A un anno esatto dalla scomparsa di David Bowie, l’amico e produttore Tony Visconti, al suo fianco in numerose opere discografiche, ha voluto ricordare il Duca Bianco con un lungo e toccante post pubblicato sulla sua pagina Facebook, in cui parla del modo in cui venne a sapere della sua morte ma anche di quella “cattedrale gotica” che ersero insieme chiamandola “Blackstar”. Qui in basso il post integrale.
10 January 2016 – The Worst Next Day
I was sound asleep in a hotel room in Toronto when my phone lit up around 2 am with texts every second. The messages were more or less the same thing – ‘David Bowie has died’, something I had been dreading for a year. Strangely, I said to myself, ‘Oh God’ and fell back to sleep (Holy Holy had played an exhausting show the night before). My roommate, saxophonist Terry Edwards, woke me up gently around 7 am whispering, “Tony, something terrible has happened.” A few minutes later Woody Woodmansey came into the room and tried to console me. My band, Holy Holy, hadn’t any idea David was terminally ill. I had signed an NDA a year earlier (which was unnecessary) vowing I wouldn’t reveal any details about the recording of Blackstar. The shock was obviously greater to them. Just two days earlier they were overjoyed to hear that the album was released – as I was. (We had been paying tribute to David since 2015, playing The Man Who Sold The World in its entirety along with other great Bowie songs, specifically ones that Woody and I had a part in making. I showed David a video of us playing The Width Of A Circle live at the Shepherds Bush Empire and he tacitly approved.)
Looking back a year I realize I was so fortunate I was with my band when the news broke. If I was on my own I would have been totally devastated, totally. We were asked to do a second show that evening to accommodate those who couldn’t get in the night before. We had to discuss whether it was better to end the tour then and there or play this one final show. Considering our feelings and love for The Great Man, and the beautiful audience in Toronto who came for the first ecstatic night, there was only one right answer. We played, but it was a very different show. Woody and I addressed the audience before we played and said we felt it was appropriate to celebrate our dear friend’s life together (rather than scatter to the four winds in our own private grief – that would come later, of course). Of course some of the audience couldn’t hold back the tears, but we the band and the audience were all there for each other.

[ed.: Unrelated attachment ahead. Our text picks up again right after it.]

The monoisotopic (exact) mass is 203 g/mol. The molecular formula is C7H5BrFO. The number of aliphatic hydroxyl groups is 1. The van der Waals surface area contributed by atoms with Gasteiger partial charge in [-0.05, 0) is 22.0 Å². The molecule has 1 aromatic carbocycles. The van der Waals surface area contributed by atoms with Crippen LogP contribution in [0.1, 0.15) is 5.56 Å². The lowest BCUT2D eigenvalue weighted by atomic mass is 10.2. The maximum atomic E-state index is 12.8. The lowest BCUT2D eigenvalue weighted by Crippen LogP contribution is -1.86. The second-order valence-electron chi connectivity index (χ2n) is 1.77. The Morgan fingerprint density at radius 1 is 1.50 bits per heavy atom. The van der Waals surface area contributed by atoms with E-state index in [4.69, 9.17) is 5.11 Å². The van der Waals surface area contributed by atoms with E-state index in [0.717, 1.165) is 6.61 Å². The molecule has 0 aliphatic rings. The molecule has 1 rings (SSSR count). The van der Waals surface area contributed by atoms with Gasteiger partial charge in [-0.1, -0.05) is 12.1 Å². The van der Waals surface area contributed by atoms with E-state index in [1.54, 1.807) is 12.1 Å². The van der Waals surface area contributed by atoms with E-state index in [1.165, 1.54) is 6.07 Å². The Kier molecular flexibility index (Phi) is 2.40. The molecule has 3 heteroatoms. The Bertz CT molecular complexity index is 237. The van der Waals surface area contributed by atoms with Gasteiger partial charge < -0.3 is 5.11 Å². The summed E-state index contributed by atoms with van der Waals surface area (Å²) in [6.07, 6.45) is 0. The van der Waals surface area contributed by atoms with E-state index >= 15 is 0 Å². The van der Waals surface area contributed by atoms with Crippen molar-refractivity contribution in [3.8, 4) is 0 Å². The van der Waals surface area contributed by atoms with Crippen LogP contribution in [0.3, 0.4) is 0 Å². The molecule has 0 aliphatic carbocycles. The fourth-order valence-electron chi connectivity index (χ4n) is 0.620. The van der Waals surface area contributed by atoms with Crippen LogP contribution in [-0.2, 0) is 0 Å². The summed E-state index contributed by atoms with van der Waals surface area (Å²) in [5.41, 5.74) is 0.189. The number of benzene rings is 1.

So, grief is a very real thing. There is no control over it. I have been on an emotional roller coaster all year and I know most of you have been too. I talk to David in my head all the time. It’s still very hard to come to terms with. In the last year of his life he was so vibrant and creative. Making Blackstar wasn’t a haphazard affair, we knew every minute we were making something akin to constructing a Gothic cathedral. This was a very special album from day one. David was so happy and energetic making The Next Day but on Blackstar he was so much stronger, more positive and bursting with creativity. Our team, the band, the technicians and everyone who visited us in the studio kept shooting glances at each other – is this really happening? When the singles Blackstar and Lazarus were released, and then the album, we were right there cheering along with the public! At last we could talk about it (albeit very little). A worldwide celebration exploded with the news of new David Bowie music.
I will end here. I will try to accept that David has passed. I’ve been through every stage of grief in the past 365 days, including anger. Of course, he never left us in spirit. We are fortunate to have lived in the same time as him. We’ve seen him, we’ve heard him sing and speak, we’ve hugged him, we’ve worshipped him and we are constantly reminded of him daily. He was a legend in his lifetime and he will be a legend until the end of time. But he was my friend too. I miss him dearly.